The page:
Originally published: Mar. 24, 2023 (distributed by Andrews McMeel Syndication)
My recent column ("Wills: Should You Communicate Your Wishes With Your Children?") piqued the interest of a reader who expressed strong views about inheritances. (If you missed the column, let me know at firstname.lastname@example.org; I'll send you a copy.)
"Robert," who is in his 80s and well-to-do, believes that parents should tell their children NOT to expect an inheritance. (After all, how many people do receive inheritances?)
Let me share his point of view:
"A glaring omission in your latest column concerning communication with children about estate planning is the philosophy of some that once education is paid for, one's financial obligations to heirs is over.
"In fact, for many families, even higher-education expenses are NOT paid by the parent, with no great ill effect.
"For some children, the expectation of an inheritance removes their incentive to become successful on their own, and that needn't be in a monetary sense.
"Far better is to communicate that there will be NO monetary inheritance -- rather, charities have already been chosen."
Robert is not alone, of course, in his point of view.
Take singer Marie Osmond, who told US Weekly in January 2023 that she will not be leaving her children an inheritance, saying, "I don't know anybody who becomes anything if they're just handed money." She added, "I just think all [an inheritance] does is breed laziness and entitlement" (tinyurl.com/27t6xuas). This is a high-net-worth concern, since the size of the inheritance could affect the recipients' attitudes toward it.
Robert's intention to leave his estate to charity can benefit many more people than just family. Cancer research, local hospitals, children's causes, libraries, museums, schools, financial literacy education -- all are avenues where societal "good" can be achieved with an inheritance.
Of course, charitable causes can also be funded during one's lifetime, which presents an excellent opportunity to talk with kids about giving back rather than just receiving.
That can set children on a similar path. A 2018 Fidelity Charitable study titled "Family Giving Traditions" showed that those who grew up in families with strong giving traditions are more likely to give more to charity today. Thirty-eight percent of those who grew up with strong giving traditions said their parents inspired them the most in their charitable giving, versus 14% of those who cited their parents' influence but did not grow up with strong giving traditions (tinyurl.com/uehaavzj).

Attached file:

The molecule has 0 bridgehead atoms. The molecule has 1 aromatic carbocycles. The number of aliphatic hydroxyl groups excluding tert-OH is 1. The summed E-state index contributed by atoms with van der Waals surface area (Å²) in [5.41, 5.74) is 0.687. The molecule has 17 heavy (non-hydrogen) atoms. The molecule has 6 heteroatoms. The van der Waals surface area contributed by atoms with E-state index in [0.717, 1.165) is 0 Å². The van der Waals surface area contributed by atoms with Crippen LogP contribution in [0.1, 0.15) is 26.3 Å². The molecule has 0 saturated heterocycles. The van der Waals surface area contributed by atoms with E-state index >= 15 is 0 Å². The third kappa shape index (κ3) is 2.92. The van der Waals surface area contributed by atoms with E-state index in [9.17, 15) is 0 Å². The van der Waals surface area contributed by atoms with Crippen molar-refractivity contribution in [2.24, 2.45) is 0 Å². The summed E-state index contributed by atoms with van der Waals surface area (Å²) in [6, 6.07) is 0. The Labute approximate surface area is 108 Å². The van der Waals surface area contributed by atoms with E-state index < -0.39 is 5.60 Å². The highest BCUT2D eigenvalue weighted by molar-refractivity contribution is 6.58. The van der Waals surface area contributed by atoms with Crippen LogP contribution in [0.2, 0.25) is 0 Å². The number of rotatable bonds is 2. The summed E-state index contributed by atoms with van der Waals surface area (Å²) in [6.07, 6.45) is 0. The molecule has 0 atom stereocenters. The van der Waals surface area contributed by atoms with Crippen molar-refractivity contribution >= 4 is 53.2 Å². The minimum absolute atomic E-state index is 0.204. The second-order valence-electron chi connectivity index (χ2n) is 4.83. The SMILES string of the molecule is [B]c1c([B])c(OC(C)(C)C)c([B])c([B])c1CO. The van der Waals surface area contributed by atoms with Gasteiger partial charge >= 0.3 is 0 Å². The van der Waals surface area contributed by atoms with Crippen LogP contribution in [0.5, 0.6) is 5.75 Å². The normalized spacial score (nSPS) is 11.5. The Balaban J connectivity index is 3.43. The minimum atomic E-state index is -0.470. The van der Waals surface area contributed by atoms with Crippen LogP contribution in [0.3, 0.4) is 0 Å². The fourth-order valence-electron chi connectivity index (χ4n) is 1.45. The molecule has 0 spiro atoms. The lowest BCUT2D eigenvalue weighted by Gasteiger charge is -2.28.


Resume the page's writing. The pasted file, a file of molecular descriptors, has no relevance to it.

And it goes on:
One way for wealthy families to support charity is through a private foundation, an independent legal entity set up solely for charitable purposes. Unlike a public charity, which relies on public fundraising to support its activities, the funding for a private foundation comes from you -- the person who has established the foundation.
The go-to resource for private foundations is the Foundation Source (foundationsource.com). Foundation Source facilitates setting up a private foundation and works with CPAs to help make the foundation’s tax filings easier. You (and your children) choose the charities.
Let me leave you with this thought. Giving is not an issue that affects only the wealthy. Children and grandchildren learn from their parents and grandparents. Anyone of just about any financial means can help children understand the value of supporting good causes, as long as the support is fully within the family's financial means. It's not the dollars that count. It's the value of the giving lesson that counts.
On another subject, I am back to giving lectures, not in person, but online. They are short (30 minutes), with targeted topics. For example, Thursday, April 13, from 1 p.m. to 1:30 p.m. EDT, I discuss the mechanics of how to set up a gift that takes advantage of the power of compounding. If you would like to attend, register for "The Mechanics of a MarketMath & You Gift" at tinyurl.com/2p93nyys. And be sure to email me if you would like to be added to the email list for future invitations: email@example.com.
To read Julie Jason's books, go to: https://juliejason.com/author/julies-books.